Lying Down on This Earth
for Rick Benjamin
I am falling in love with another poet
I really should stop this swooning on the page,
sand on the printed beach between my toes,
the breath of a stranger coming near like a bird
sudden in the vast sky, the whoosh of wings
my eyes astonished, so much beauty
in the world the very moment the voice
comes to me, my father calling, yes, once more,
though he has been buried at the feet
of rhododendrons some years now,
the memory of his voice rushing into bloom
on a day following a torrent of rain
and this stranger on the page knows it, and
loves me back just a little, the exchange
between us one of air and bird and leaf,
the knowledge of what it is to be alive
sudden as a feather rocking
in a windy fall, my chin lifted
to the sky, arms ready to receive
the certainty of one more turn
of phrase, one more thing
we both know, and there
it is, the connection breathing
back, pungent as the pitch
of an old pine, when a limb
is cut away, and the living
circles engrained in the wood
weep their quiet loss.
Do you feel a draft?
—It could be a lost moment, unconnected
with earth, just passing through. – Galway Kinnell
The fire has gone out at the cabin.
I huddle in blanket and scarf, one hand
gloved, the other free, wondering
what moment to catch, tie to hearth –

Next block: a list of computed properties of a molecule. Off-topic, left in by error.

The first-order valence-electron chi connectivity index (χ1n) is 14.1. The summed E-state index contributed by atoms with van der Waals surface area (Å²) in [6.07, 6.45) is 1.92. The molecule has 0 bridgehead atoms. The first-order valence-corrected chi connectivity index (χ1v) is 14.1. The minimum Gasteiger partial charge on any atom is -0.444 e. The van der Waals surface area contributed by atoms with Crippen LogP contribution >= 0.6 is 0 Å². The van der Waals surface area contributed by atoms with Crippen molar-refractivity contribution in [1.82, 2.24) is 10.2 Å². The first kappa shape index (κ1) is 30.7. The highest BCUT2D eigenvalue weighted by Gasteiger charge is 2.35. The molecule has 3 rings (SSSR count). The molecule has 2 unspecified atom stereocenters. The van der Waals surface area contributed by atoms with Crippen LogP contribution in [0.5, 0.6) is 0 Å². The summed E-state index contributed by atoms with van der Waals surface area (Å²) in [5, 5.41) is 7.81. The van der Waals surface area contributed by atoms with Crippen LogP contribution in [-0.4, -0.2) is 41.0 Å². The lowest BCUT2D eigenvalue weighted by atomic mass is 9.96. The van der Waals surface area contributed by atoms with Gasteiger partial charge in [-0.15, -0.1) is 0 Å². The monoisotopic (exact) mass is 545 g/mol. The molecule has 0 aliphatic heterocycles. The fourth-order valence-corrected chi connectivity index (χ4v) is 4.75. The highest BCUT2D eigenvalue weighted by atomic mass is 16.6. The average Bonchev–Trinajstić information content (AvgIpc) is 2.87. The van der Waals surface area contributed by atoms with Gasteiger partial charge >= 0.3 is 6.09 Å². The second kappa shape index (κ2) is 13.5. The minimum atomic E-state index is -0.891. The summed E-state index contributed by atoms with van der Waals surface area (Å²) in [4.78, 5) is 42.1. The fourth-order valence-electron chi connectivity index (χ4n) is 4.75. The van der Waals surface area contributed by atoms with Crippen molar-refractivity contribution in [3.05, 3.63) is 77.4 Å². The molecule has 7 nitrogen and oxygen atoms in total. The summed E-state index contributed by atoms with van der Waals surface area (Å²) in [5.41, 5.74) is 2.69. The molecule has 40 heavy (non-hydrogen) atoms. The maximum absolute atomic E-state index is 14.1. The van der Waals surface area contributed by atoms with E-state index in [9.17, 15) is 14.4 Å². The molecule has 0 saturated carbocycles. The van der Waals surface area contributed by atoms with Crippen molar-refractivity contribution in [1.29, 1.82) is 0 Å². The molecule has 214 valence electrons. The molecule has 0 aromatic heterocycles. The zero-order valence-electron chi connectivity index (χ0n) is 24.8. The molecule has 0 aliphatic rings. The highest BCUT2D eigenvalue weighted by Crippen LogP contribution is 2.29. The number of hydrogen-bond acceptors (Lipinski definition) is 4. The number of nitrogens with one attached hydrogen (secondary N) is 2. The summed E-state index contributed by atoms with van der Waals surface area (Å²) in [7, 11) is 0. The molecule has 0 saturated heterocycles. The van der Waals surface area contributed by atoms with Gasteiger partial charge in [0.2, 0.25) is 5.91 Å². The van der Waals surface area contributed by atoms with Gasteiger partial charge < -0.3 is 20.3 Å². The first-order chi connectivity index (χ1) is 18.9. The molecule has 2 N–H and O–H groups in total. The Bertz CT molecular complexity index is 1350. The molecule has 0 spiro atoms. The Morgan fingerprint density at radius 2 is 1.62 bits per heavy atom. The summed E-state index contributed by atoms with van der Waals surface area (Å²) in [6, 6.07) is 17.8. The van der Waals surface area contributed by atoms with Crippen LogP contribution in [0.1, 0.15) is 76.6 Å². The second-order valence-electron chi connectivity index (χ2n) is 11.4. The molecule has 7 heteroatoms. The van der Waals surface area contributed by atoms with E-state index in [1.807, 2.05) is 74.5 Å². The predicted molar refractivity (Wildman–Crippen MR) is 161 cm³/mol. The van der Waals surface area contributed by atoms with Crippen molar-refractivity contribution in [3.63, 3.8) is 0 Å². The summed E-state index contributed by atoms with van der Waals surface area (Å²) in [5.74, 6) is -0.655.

the one where I lift the split pink cedar
onto a teepee of torn old shingles, tucking
a wad of newsprint into the ash, strike
match to flint – or the one where I follow
my pencil on lined pad, try to land a loose
thought, connect to where I’ve just been, or
where I might be drawn, some dew-laden path.
This day we switched our sleeping bodies
to Daylight Saving Time, tugging us forward
like children reluctant to leave a warm bed,
dragging teddy. I keep the kitchen clock
at last night’s pace, preferring that hour,
not wanting to rush to advance it. I fear
too much may be missed in the shift. How long
can one rush breath, and not be dizzy?
Stunning, how one warm hand can settle
the difference, coax me to believe nothing
is lost, only risked. Whether I feed the fire,
or the flame on page, something right
announces itself, perhaps the very fact
I may choose, or that minutes matter,
devoted either to the flicker of a quick tango
licking the brick, or to the drawn-out lope
of a languid waltz, rhythm leading down-up-up,
down-up-up. Dance with me. Connect whatever
has strayed in our joining limbs. As branches
stir the wind, rub the window with a slight squeak.
As wood joins fire in a mellow after-thought.
Carol Barrett earned a doctorate in Creative Writing, following a doctorate in Clinical Psychology. An NEA Fellow in Poetry, Carol teaches Poetry and Healing courses. Her poetry publications include Calling in the Bones (winner of the Snyder Prize from Ashland Poetry Press,) Drawing Lessons, and Reading Wind (forthcoming in February 2024.) Her Creative Nonfiction text Pansies was a recent finalist for the Oregon Book Awards. You will also find Carol’s poems in Christian Century, The Women’s Review of Books, JAMA, Poetry International, as well as over fifty anthologies.